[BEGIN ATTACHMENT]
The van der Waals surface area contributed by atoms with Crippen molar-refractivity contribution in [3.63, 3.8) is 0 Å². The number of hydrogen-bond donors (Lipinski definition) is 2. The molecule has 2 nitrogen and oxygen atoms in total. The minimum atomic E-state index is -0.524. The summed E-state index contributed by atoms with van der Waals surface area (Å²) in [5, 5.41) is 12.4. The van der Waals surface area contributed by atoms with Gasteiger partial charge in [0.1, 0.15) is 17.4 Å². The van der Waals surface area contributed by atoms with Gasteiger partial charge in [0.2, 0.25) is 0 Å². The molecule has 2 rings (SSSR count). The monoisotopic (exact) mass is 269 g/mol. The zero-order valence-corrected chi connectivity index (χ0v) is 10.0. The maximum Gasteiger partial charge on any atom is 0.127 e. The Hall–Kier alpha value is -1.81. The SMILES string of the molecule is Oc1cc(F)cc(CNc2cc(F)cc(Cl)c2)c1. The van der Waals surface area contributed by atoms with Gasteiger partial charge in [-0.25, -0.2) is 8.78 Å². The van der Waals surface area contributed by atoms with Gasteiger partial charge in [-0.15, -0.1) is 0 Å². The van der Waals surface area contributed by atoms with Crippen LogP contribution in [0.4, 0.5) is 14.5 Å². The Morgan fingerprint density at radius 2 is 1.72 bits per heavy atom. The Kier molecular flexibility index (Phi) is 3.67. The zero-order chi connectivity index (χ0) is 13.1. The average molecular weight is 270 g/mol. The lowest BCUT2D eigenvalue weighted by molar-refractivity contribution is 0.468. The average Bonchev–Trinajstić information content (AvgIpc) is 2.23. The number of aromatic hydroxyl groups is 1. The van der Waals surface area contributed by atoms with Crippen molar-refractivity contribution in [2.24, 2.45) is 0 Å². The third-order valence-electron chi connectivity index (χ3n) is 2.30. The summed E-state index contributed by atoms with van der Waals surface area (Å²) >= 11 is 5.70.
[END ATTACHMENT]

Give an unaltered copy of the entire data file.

The van der Waals surface area contributed by atoms with Crippen molar-refractivity contribution in [3.63, 3.8) is 0 Å². The number of hydrogen-bond donors (Lipinski definition) is 2. The molecule has 2 nitrogen and oxygen atoms in total. The minimum atomic E-state index is -0.524. The summed E-state index contributed by atoms with van der Waals surface area (Å²) in [5, 5.41) is 12.4. The van der Waals surface area contributed by atoms with Gasteiger partial charge in [0.1, 0.15) is 17.4 Å². The van der Waals surface area contributed by atoms with Gasteiger partial charge in [0.2, 0.25) is 0 Å². The molecule has 2 rings (SSSR count). The monoisotopic (exact) mass is 269 g/mol. The zero-order valence-corrected chi connectivity index (χ0v) is 10.0. The maximum Gasteiger partial charge on any atom is 0.127 e. The Hall–Kier alpha value is -1.81. The SMILES string of the molecule is Oc1cc(F)cc(CNc2cc(F)cc(Cl)c2)c1. The van der Waals surface area contributed by atoms with Gasteiger partial charge in [-0.25, -0.2) is 8.78 Å². The van der Waals surface area contributed by atoms with Gasteiger partial charge in [-0.15, -0.1) is 0 Å². The van der Waals surface area contributed by atoms with Crippen LogP contribution in [0.4, 0.5) is 14.5 Å². The Morgan fingerprint density at radius 2 is 1.72 bits per heavy atom. The Kier molecular flexibility index (Phi) is 3.67. The zero-order chi connectivity index (χ0) is 13.1. The average molecular weight is 270 g/mol. The lowest BCUT2D eigenvalue weighted by molar-refractivity contribution is 0.468. The average Bonchev–Trinajstić information content (AvgIpc) is 2.23. The number of aromatic hydroxyl groups is 1. The van der Waals surface area contributed by atoms with Crippen molar-refractivity contribution in [2.24, 2.45) is 0 Å². The third-order valence-electron chi connectivity index (χ3n) is 2.30. The summed E-state index contributed by atoms with van der Waals surface area (Å²) >= 11 is 5.70.